White v. RagleAnnotate this Case
485 P.2d 978 (1971)
82 N.M. 644
Ray WHITE, Plaintiff-Appellee, v. Paul RAGLE, Defendant-Appellant.
Court of Appeals of New Mexico.
May 21, 1971.
*979 J. W. Reynolds, Robertson & Reynolds, Silver City, for defendant-appellant.
J. Wayne Woodbury, Silver City, for plaintiff-appellee.OPINION
This is a suit for a real estate broker's commission based upon an exclusive listing contract which was subsequently revoked. White recovered a judgment, and Ragle appeals.
Ragle's appeal is based upon alleged error in the trial court's findings of fact and conclusions of law.
Ragle makes the following claims of error on appeal, (1) that White's exclusive listing contract was not coupled with an interest, was not partially performed and was revocable at will; (2) that White was not the procuring cause of the sale; and (3) that there was an accord and satisfaction between the parties.
The trial court found that on March 3, 1965, White, Ragle and McCauley entered into a written contract whereby Ragle and McCauley employed White as a real estate broker under an exclusive agency with the exclusive right to sell real estate in Grant County. White was to receive a commission on the total selling price on the sale or exchange of any or all of the property during a five-year term from March 3, 1965.
The trial court also found that from March 3, 1965, until July 12, 1967, plaintiff exerted extensive efforts toward the sale, and expended many hours and spent substantial money toward the promotion and sale of the property which included, (1) an exchange of a portion of the property with the Town of Silver City, which portion had a substantial value without clear and convincing evidence of its unimproved value; (2) contacting many persons, and (3) being contacted by Hay who had seen White's "For Sale" sign on the property. White authorized Hay to deal directly with Ragle for the purchase of property, provided White was protected in his commission. Hay purchased the property from Ragle and was the owner at the time of trial, March 9, 1970. White was the procuring cause of the exchange and the sale.
On July 12, 1967, Ragle wrongfully and without provocation undertook to cancel White's written contract, and directed a letter of cancellation to White. This was a breach of the contract because the five-year listing period had not ended.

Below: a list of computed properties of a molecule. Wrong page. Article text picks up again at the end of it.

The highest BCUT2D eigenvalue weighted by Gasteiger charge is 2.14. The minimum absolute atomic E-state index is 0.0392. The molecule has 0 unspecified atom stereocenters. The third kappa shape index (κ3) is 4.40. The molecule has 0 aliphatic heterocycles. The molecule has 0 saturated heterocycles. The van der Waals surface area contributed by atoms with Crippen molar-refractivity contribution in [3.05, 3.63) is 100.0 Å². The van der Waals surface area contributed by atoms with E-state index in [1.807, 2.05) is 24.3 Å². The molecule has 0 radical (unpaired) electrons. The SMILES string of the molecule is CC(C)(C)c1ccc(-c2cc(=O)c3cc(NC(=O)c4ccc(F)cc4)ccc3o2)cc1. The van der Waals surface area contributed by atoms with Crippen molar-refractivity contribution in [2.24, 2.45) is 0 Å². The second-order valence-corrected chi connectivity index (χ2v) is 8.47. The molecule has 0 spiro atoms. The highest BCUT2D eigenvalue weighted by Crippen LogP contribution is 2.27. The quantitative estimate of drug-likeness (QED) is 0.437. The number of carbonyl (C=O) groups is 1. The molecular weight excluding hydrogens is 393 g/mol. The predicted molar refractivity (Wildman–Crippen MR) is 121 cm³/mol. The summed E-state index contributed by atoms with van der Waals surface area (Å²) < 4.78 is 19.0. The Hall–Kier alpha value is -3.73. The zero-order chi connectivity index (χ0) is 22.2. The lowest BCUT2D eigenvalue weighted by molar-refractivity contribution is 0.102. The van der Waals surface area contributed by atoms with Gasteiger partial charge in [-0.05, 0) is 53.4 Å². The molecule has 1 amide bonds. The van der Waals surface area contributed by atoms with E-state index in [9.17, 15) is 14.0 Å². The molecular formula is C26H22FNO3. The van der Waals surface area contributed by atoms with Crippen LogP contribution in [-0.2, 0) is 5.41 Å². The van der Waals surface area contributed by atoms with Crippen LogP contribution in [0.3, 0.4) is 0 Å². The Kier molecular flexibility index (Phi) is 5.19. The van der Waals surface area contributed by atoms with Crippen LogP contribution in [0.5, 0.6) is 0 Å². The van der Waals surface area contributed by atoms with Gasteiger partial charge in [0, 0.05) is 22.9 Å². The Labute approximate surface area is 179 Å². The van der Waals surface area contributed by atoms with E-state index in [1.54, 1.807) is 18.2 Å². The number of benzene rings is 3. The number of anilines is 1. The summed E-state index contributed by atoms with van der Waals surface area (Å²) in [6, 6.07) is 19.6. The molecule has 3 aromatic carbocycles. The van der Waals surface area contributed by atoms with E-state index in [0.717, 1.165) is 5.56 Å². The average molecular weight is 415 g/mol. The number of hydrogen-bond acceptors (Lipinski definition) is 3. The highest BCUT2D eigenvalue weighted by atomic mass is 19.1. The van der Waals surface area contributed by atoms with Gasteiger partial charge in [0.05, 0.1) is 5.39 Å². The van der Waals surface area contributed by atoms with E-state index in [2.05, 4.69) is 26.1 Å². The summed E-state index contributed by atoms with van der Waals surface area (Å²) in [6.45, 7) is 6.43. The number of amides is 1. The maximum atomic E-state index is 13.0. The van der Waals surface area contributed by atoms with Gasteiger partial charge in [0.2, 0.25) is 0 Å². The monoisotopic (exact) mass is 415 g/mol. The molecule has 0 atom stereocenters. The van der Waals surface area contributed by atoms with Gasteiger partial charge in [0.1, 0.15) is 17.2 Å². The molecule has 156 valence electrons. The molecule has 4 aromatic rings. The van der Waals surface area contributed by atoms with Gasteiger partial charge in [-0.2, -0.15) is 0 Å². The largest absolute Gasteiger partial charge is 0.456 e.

Late in December, 1968, and early 1969, Ragle paid White a total sum of $300.00. This did not constitute an accord because there was no meeting of the minds as to the amount to be paid, or the terms of payment. *980 There was no tender of the balance of moneys claimed to be due under the alleged accord, by Ragle to White, in the sum of $2200.00. Although these findings were challenged by Ragle, we believe they have substantial support in the evidence.
The trial court concluded that White was entitled to recover upon one or more of the following theories (alternately or collectively):
A. White was the procuring cause for the exchange of lands between Ragle and the Town of Silver City which was substantial partial performance under the White-Ragle contract;
B. White was the procuring cause for the sale of the entire tract of land to Hay;
C. White's exclusive listing contract was coupled with an interest in the real estate (the exchange of property procured by White and White's efforts in obtaining zoning changes for Ragle's land);
D. White's contract was an exclusive agency with exclusive right of sale. White had partially performed pursuant to the contract or offer before attempted cancellation or revocation by Ragle; the contract became irrevocable during the time stated, March 3, 1965, through March 2, 1970, and binding on Ragle according to its terms.Was the Exclusive Listing Contract Subject to Revocation at Will?
Ragle contends that the trial court's finding that the contract was irrevocable because it was coupled with an interest and that White had partially performed was totally unsupported by the law and the evidence. The contract provided:"EXCLUSIVE AGENCY WITH EXCLUSIVE RIGHT. Broker is hereby appointed Owner's exclusive agent, and Broker is hereby granted the exclusive right to sell the said property at the price and on the terms herein stated, or at such other price as may be accepted by Owner. In case of any sale or exchange of property to any party during the said period by any party, including Owner, Owner shall pay Broker 4 1/2% commission of the total selling or exchange price plus sales tax."
The above provision creates both an exclusive agency and an exclusive right in White to sell. This is a broad grant of authority.
Marchiondo v. Scheck, 78 N.M. 440, 432 P.2d 405 (1967), was not an exclusive listing contract case. However, two authorities were cited which provide that such contracts may be revoked at will until there is action by the broker, such as partial performance, pursuant to the offer made by the contract. Hutchinson v. Dobson-Brainbridge Realty Co., 31 Tenn. App. 490, 217 S.W.2d 6 (1946); Levander v. Johnson, 181 Wis. 68, 193 N.M. 970 (1923).
It is interesting to note that Marchiondo is now cited in favor of the rule that "a broker's agency is not rendered irrevocable by the fact that his power to sell is made exclusive." 12 C.J.S. Brokers § 16(b), note 44, Supp. The Marchiondo court said:"Until there is action by the offeree a partial performance pursuant to the offer the offeror may revoke even if his offer is of an exclusive agency or an exclusive right to sell. Levander v. Johnson, 181 Wis. 68, 193 N.M. 970 (1923)." [Emphasis added].